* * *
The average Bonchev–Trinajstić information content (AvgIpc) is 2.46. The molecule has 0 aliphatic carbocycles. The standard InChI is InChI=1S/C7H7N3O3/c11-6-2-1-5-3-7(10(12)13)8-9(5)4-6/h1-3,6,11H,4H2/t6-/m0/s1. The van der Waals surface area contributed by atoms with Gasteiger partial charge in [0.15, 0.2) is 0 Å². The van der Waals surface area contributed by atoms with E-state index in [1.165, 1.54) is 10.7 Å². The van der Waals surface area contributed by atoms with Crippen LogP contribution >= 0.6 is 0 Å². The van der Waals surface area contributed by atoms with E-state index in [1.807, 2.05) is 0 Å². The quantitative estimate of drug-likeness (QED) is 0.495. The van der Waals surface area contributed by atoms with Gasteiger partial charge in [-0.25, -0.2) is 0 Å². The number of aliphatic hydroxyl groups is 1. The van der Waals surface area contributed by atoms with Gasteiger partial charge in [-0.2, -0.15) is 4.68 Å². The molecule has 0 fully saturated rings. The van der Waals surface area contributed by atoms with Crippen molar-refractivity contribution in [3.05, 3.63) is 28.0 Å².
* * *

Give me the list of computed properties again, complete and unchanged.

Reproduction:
The average Bonchev–Trinajstić information content (AvgIpc) is 2.46. The molecule has 0 aliphatic carbocycles. The standard InChI is InChI=1S/C7H7N3O3/c11-6-2-1-5-3-7(10(12)13)8-9(5)4-6/h1-3,6,11H,4H2/t6-/m0/s1. The van der Waals surface area contributed by atoms with Gasteiger partial charge in [0.15, 0.2) is 0 Å². The van der Waals surface area contributed by atoms with E-state index in [1.165, 1.54) is 10.7 Å². The van der Waals surface area contributed by atoms with Crippen LogP contribution >= 0.6 is 0 Å². The van der Waals surface area contributed by atoms with E-state index in [1.807, 2.05) is 0 Å². The quantitative estimate of drug-likeness (QED) is 0.495. The van der Waals surface area contributed by atoms with Gasteiger partial charge in [-0.25, -0.2) is 0 Å². The number of aliphatic hydroxyl groups is 1. The van der Waals surface area contributed by atoms with Gasteiger partial charge in [-0.2, -0.15) is 4.68 Å². The molecule has 0 fully saturated rings. The van der Waals surface area contributed by atoms with Crippen molar-refractivity contribution in [3.05, 3.63) is 28.0 Å².